It seems every year I change my blog backend, hoping it will make a difference to the frequency in blogging. After 10+ years blogging, I am older and wiser enough to know that it doesn’t. It is a losing battle. Content I would like to share with my family goes to Facebook, random quips go to Twitter. Pretty much wherever there is a more suitable audience. In any case, writing or not, it is much better to move to a hosted solution, and I moved my domain and migrated my Jekyll website (painfully) to the wordpress.
After a long while managing my own instance of wordpress, I have finally moved my blog over to wordpress.com. This site gives you wordpress hosting for free, but I opted for the additional paid option to use my own domain. Cost me $10 a year to put up my future blog URL - http://blog.sandipb.net . There are quite a few limitations from using this hosted service. For one, they have a very limited set of themes for you to use, and most of these themes are non-fluid(i.
_Welcome to WordPress.com. This is your first post. Edit or delete it and start blogging! _ The Default post that comes with my brand new account at wordpress.com.
A Serious XML-RPC bug has been discovered in PHP XML-RPC applications. Upgrade your PEAR library. Wordpress has come out with a new version fixing the problem. Unfortunately, they still don’t provide an easy way to upgrade. Here is the patch file to upgrade your Wordpress installation How to upgrade Wordpress in one step Download the patch file somewhere in your server. Change your current directory to your wordpress installation.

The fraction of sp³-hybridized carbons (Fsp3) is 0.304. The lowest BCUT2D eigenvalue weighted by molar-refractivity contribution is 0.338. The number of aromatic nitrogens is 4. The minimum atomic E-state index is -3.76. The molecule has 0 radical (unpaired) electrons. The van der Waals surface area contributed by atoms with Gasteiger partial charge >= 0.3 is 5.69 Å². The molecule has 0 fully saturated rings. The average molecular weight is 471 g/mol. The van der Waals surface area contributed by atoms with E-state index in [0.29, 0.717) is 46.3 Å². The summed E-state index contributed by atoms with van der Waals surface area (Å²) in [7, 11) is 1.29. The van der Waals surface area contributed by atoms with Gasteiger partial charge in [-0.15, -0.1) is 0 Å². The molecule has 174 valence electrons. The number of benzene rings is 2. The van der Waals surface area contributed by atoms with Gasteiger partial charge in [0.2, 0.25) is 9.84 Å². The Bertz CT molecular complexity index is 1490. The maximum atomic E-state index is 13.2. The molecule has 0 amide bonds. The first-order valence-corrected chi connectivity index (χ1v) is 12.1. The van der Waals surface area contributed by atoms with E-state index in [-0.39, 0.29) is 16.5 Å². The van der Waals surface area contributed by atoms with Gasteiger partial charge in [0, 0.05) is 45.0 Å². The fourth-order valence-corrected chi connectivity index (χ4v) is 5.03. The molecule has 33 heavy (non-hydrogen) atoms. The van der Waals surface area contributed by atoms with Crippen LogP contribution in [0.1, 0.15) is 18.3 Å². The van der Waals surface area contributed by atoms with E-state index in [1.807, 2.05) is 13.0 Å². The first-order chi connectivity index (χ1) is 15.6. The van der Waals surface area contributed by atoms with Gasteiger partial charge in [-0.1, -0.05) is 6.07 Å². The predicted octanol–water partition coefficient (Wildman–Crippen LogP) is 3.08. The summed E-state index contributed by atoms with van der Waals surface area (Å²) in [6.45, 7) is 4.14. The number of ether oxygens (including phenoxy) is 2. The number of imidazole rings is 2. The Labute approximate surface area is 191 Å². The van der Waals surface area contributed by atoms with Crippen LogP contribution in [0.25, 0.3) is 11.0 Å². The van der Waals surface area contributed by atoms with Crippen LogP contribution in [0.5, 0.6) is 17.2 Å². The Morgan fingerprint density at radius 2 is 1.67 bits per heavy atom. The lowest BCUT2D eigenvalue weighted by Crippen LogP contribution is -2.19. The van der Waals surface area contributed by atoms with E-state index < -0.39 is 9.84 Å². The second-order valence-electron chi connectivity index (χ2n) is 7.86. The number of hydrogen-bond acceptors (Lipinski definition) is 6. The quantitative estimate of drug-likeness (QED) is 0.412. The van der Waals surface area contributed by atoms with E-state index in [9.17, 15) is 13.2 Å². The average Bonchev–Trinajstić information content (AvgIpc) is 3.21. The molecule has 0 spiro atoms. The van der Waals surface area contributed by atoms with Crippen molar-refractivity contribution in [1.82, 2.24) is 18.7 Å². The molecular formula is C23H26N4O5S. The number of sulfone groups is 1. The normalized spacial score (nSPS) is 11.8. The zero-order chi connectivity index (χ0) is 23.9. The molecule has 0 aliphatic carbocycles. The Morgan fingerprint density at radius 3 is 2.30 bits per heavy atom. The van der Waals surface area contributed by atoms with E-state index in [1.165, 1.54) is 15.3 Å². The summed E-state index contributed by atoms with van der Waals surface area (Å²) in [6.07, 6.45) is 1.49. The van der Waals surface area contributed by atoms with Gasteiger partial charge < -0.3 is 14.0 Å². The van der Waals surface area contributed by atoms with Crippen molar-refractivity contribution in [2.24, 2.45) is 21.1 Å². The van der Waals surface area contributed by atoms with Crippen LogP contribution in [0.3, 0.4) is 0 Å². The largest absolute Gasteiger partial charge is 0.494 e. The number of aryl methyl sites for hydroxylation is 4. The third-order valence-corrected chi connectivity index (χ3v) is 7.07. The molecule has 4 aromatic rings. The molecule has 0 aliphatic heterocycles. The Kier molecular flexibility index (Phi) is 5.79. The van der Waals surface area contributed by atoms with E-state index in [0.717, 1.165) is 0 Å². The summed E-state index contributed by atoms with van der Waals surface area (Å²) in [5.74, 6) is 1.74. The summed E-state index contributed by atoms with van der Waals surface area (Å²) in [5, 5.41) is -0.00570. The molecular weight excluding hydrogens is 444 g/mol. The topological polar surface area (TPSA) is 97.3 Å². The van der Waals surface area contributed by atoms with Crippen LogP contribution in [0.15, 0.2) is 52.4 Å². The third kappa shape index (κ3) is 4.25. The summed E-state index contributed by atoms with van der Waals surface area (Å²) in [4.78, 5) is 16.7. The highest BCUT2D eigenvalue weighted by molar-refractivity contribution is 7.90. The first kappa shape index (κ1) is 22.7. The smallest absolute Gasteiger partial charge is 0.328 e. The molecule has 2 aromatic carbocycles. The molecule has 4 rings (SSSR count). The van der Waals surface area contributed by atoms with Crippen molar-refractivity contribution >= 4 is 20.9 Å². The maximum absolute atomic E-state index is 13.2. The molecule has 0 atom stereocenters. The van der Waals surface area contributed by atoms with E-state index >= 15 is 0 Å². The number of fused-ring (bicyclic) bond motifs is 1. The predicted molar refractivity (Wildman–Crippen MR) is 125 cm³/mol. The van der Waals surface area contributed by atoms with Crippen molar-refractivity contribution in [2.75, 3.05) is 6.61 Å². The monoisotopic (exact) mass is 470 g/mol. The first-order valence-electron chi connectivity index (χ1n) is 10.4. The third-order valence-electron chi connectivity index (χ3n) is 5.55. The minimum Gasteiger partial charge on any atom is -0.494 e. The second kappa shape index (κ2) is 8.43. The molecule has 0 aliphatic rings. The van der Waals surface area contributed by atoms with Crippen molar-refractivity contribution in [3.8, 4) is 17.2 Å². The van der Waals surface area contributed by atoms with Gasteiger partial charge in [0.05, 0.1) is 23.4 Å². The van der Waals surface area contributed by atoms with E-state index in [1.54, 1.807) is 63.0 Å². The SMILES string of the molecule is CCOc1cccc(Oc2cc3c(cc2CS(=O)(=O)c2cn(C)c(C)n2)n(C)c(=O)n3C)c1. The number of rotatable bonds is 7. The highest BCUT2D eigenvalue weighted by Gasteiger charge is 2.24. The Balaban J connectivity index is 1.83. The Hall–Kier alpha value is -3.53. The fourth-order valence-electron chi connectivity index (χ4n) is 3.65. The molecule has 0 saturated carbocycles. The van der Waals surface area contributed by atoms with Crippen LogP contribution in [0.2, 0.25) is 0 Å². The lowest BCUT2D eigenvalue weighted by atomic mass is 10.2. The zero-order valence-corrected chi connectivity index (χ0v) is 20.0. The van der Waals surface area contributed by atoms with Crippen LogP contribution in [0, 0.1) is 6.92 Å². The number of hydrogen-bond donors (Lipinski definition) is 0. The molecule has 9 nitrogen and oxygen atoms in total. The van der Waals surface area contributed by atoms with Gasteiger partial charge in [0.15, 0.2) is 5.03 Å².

Updated my blog to Wordpress 1.5. The new release has lots more than the last version. Currently it is running the default Kubrick theme, which I don’t find too bad. Not too many new templates available right now for this version of WP, so I will wait till I decide to change the theme later. One feature I like is the new anti-spam features. There is an option to prevent open-proxies from posting.
Havent used trackbacks much, but apparently WordPress 1.2 has an annoying trackback bug. Thanks to IoZBlog for documenting the fix to it (disclaimer: This post should prove whether trackbacks are working in the first place ;) ). Also, got my first comment spam today. Hell, this spammers dont even let lonely blogs like this in peace. A quick search at the WordPress wiki, revealed Mark Ghosh’s WP plugin for the same.